Electricity supplies vary – sometimes 110V and sometimes 220V – so check before plugging anything in. Plugs have two round pins, as in continental Europe.

Gay and lesbian travel

Gay life in Brazil thrives, especially in the large cities, Rio in particular being one of the great gay cities of the world. In general, the scene benefits from Brazil’s hedonistically relaxed attitudes towards sexuality in general, and the divide between gay and straight nightlife is often very blurred.

Attitudes vary from region to region. The two most popular gay destinations are Rio and Salvador. Rural areas and small towns, especially in Minas Gerais, the Northeast and the South, are conservative; the medium-sized and larger cities less so. A useful resource to consult before your trip is w www.guiagaybrasil.com.br; although the text is in Portuguese, there are enough English indicators to allow non-Portuguese speakers to navigate easily through it and benefit from the listings and tips.


Prior to travelling, you should take out an insurance policy to cover against theft, loss and illness or injury. Before paying for a new policy, however, it’s worth checking whether you already have some degree of coverage – credit-card companies, home-insurance policies and private medical plans sometimes cover you and your belongings when you’re abroad. Most travel agents, tour operators, banks and insurance brokers will be able to help you. Remember that when securing baggage insurance, make sure that the per-article limit – typically under £500 equivalent – will cover your most valuable possession.


Even the humblest hotel has a lavadeira, who will wash and iron your clothes. Agree on a price beforehand, but don’t be too hard – livelihoods are at stake. Larger hotels have set prices for laundry services – usually, surprisingly expensive. Very common in larger cities are lavandarías, which operate a very useful por peso system – the clothes are weighed at the entrance, you pay per kilo, and pick them up washed and folded the next day for a couple of dollars per kilo. Ironing (passar) costs a little more.


A post office is called a correio, identifiable by their bright yellow postboxes and signs. An imposing Correios e Telégrafos building will always be found in the centre of a city of any size, but there are also small offices and kiosks scattered around that only deal with mail. Queues are often a problem, but you can save time by using one of their franking machines for stamps; the lines move much more quickly. Stamps (selos) are most commonly available in two varieties, either for mailing within Brazil or abroad. A foreign postage stamp costs around R$1.70 for either a postcard or a letter up to 10g. It is expensive to send parcels abroad.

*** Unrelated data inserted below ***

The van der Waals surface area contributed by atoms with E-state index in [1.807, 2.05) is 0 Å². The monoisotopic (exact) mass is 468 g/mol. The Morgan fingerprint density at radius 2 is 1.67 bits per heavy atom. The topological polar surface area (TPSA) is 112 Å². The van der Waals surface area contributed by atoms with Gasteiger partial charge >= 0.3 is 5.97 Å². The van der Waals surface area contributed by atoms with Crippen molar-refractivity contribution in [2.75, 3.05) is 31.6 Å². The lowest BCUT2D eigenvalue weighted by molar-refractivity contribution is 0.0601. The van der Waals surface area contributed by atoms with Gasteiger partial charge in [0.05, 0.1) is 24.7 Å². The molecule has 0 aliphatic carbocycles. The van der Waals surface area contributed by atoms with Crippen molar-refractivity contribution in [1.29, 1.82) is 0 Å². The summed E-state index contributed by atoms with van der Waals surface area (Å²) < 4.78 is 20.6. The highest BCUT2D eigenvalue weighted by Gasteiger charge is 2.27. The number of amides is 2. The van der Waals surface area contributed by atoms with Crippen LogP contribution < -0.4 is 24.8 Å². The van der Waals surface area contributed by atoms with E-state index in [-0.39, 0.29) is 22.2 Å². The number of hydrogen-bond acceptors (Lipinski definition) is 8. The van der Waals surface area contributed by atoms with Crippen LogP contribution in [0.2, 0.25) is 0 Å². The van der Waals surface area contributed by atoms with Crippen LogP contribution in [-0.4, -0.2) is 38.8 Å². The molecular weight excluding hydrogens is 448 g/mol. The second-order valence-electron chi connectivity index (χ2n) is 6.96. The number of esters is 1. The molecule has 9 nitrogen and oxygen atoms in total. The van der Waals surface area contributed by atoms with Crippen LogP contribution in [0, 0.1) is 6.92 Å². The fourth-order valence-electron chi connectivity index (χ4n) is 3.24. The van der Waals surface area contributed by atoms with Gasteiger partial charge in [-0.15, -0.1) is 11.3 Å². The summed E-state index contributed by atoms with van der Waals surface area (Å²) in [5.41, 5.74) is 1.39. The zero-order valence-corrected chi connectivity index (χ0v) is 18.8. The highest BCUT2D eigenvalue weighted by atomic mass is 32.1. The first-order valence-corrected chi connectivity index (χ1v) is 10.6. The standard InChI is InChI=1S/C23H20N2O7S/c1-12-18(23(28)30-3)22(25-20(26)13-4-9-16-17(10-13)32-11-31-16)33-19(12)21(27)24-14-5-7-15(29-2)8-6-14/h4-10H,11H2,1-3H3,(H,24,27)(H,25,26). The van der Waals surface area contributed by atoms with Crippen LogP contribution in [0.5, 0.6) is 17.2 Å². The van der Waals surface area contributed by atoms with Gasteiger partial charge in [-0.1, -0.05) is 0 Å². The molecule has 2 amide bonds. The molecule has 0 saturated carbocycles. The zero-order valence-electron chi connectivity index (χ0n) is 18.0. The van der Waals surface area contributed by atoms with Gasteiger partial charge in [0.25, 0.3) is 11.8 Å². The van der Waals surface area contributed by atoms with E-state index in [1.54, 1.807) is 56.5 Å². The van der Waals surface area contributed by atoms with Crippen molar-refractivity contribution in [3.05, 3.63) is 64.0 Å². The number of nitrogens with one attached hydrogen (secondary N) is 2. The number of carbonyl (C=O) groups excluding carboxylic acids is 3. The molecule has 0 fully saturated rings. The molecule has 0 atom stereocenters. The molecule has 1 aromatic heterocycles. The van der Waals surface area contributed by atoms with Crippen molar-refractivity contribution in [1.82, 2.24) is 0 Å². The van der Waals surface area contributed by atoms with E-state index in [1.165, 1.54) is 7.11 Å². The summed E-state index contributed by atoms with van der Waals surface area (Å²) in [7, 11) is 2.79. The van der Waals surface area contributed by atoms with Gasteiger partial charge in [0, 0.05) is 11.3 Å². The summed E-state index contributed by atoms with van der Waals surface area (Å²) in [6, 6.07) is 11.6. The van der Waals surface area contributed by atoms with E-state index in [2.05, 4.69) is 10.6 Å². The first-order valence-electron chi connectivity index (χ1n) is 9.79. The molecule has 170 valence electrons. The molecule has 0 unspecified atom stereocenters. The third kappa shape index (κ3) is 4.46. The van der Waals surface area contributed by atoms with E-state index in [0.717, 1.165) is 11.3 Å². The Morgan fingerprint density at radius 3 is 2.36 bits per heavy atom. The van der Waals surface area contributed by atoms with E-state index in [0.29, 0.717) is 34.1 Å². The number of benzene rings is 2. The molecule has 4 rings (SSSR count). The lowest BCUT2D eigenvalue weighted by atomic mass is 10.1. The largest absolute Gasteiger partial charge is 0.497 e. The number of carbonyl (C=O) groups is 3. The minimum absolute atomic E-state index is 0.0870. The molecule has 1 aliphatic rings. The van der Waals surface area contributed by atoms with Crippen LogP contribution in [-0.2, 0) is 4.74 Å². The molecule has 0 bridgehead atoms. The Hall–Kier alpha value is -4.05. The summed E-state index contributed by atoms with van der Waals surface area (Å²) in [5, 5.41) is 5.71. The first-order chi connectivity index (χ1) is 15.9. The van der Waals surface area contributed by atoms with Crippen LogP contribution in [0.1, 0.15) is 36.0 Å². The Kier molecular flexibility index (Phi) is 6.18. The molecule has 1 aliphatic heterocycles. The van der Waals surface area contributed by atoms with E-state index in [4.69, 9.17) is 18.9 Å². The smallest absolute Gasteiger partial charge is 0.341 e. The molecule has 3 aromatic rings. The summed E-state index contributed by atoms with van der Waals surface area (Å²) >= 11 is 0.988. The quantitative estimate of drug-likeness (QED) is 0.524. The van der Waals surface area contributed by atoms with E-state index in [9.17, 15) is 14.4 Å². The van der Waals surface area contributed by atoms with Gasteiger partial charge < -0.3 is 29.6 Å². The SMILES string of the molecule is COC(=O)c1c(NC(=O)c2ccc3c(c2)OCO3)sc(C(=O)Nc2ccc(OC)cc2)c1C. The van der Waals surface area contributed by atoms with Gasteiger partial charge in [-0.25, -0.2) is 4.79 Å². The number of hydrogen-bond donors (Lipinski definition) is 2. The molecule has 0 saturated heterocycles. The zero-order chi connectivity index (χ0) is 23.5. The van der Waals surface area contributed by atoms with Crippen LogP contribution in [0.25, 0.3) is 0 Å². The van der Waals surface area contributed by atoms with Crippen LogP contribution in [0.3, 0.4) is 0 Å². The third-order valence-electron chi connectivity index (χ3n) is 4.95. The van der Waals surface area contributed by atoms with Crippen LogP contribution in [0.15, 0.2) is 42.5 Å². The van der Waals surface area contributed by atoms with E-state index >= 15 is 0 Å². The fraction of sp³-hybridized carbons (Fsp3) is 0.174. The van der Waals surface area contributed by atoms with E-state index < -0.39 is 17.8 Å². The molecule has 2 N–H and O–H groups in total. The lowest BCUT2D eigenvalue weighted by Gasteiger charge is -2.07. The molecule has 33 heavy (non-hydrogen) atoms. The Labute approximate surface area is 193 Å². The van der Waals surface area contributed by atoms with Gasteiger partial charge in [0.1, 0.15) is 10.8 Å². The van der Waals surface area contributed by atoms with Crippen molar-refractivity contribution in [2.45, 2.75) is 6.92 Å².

Mail within Brazil takes three or four days, longer in the North and Northeast, while airmail letters to Europe and North America usually take about a week. Surface mail takes about a month to North America, and two to Europe. Although the postal system is generally very reliable, it is not advisable to send valuables through the mail.


We’ve provided maps of all the major towns and cities and various other regions. More detailed maps are surprisingly hard to get hold of outside Brazil and are rarely very good: there are plenty of maps of South America, but the only widely available one that is specifically of Brazil is the Bartholomew Brazil & Bolivia (1:5,000,000), which is not very easy to read. Much better are the six regional maps in the Mapa Rodoviário Touring series (1:2,500,000), which clearly mark all the major routes, although these, even in Brazil, are difficult to find.

A useful compendium of city maps and main road networks is published by Guias Quatro Rodas, a Brazilian motoring organization, which also has maps to Rio, São Paulo and other cities, states and regions. These are easy to find in bookstores, newsagents and magazine stalls. Very clear 1:960,000 maps of individual states are published by On Line Editora, and are usually available in Brazilian bookstores and newspaper kiosks; topographical and hiking maps are difficult to come by, though very occasionally they are available from municipal tourist offices or national parks in Brazil, or from local trekking equipment shops or tour operators.

Opening hours and public holidays

Basic hours for most stores and businesses are from Monday to Friday 9am to 6pm and Saturday 9am to noon, with an extended lunch hour from around noon to 2pm. Shops in malls stay open until late Saturday night. Banks open at 10am, and stay open all day, but usually stop changing money at either 2pm or 3pm; except for those at major airports, they’re closed at weekends and on public holidays. Museums and monuments more or less follow office hours but many are closed on Monday.


Phones are operated by phonecards (cartão telefônico), which are on sale everywhere – from newspaper stands, street sellers’ trays and most cafés. For local calls, a 5-real card will last for several conversations; for long-distance or international calls, higher-value phonecards come in 10, 20, 50 or 100 real denominations. Calls to the US or Europe cost about US$1.50 per minute. Before dialling direct, lift the phone from the hook, insert the phonecard and listen for a dialling tone. Note that long-distance calls are cheaper after 8pm.